More Money Would NOT
Buy Us Better Schools
the real problem that our society refuses to invest enough money in our schools
to help them do all the things kids need them to do for them today?
No. It's a paradox, but the truth
is, more money does NOT guarantee a better education. The quality of the use of
the money is much more important than the total sum allocated for education,
after a sensible amount for teacher pay and benefits, some support staff and
administration, materials, utilities, and so on.
the most important principle of economics -- the law of diminishing returns -
is as active in the world of K-12 education as anywhere else. In fact, the more
money we devote to education, the less satisfied we are becoming, as a nation.
same paradox is true, say, of eating chocolate. When you eat just enough, it's
great. But when you decide to eat 'way more than that, you get sick. That's
what is happening to our educational systems: they are literally taking in too
many "calories" in the form of revenues, and spending the excess on things that
don't help the learning curve.
Of course, the unions and the
politicians they bankroll will squawk that that isn't true, that what we need
to fix the problems in our schools is a bigger taxpayer investment. That's what
leaders of companies that - surprise! - sell products to the schools are
trumpeting, too. But the facts simply say otherwise. Consider these points from
the book, Education Myths by Jay
the past 60 years, spending per pupil in the United States has increased from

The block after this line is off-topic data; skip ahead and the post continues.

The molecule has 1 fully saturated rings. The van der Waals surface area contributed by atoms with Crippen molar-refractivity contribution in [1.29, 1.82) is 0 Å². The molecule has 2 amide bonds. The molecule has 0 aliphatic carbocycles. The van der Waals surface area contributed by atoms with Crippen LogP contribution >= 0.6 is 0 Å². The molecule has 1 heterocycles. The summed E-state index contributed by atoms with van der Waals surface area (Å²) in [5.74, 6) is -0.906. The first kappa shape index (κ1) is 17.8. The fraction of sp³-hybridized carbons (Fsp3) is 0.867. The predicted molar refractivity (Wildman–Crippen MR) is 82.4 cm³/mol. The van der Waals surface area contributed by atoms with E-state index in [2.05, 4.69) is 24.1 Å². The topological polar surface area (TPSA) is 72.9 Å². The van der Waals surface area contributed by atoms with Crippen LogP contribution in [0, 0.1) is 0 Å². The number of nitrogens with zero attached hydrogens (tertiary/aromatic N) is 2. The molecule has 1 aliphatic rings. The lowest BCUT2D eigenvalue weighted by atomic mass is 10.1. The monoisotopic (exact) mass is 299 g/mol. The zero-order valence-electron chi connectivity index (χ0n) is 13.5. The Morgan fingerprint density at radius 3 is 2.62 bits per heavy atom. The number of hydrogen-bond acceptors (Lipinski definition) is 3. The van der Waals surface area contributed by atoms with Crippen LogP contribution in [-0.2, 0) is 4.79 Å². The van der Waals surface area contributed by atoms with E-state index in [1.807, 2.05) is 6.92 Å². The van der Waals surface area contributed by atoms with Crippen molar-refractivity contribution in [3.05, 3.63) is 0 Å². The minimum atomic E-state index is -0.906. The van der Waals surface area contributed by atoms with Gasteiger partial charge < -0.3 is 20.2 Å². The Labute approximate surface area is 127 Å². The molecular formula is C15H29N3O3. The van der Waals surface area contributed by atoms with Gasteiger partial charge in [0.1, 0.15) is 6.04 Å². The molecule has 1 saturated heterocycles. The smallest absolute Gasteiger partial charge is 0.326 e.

$1,214 to $8,745 in 2002, adjusted for inflation. That's an astounding real
increase of 800%.
to 40 years of standardized testing in the National Assessment of Educational
Progress, test scores and dropout rates remain unchanged, despite the immense
increase in spending.
other hand, students in private schools have always done better than students
in public schools, yet nowadays, private schools spend just over half as much,
or in the case of Catholic Schools, less than half as much, as public schools
do, per pupil. So much for the claim that more spending yields better results.
Greene is among those who have attacked the claims of
education advocates such as author Jonathan Kozol and university educators David
Berliner and Bruce Biddle, who contend that today's tougher-to-teach students
demand more resources than the student body of yesteryear. Ironically, though,
there is less poverty today than a generation ago, more home ownership, higher
levels of parental educational attainment, and better health, including much
lower child mortality.
As for more money being the answer, that's easily refuted
by pointing to a couple of the high-profile, multi-billion dollar debacles that
have taken place in our nation's schools - including the de-accreditation of
the Kansas City schools after massive infusions of cash failed to improve
student achievement, and the fact that the Washington, D.C., schools
consistently spend close to the most in the nation on K-12 education but have
close-to-the-worst academic results.
and others contend that the education establishment has let self-interest blind
itself to the facts and rely on spotty anecdotal evidence and amateurish,
overemotional generalizations, instead of really crunching the numbers. In
fact, Abigail and Stephan Thernstrom of the Manhattan Institute have
demonstrated that in the 1990s, a good deal more money has gone to serve
high-minority, high-poverty schools than schools with average and high incomes,
and yet the race- and income-based achievement gap persists and, in some
places, is widening.
parents, taxpayers and educators could grasp this concept, we'd go a long way
toward being in a position to work out a better solution which would do
everybody's two favorite things: educate kids better, and for less money.
Homework: The go-to guy on school spending is
Eric Hanushek of the
Hoover Institution, part of Stanford University, whose career has been spent
debunking the "money myth" about schooling. His research shows that the answer
isn't more money for schools - it's being smarter about spending the generous
educational resources that are already in place.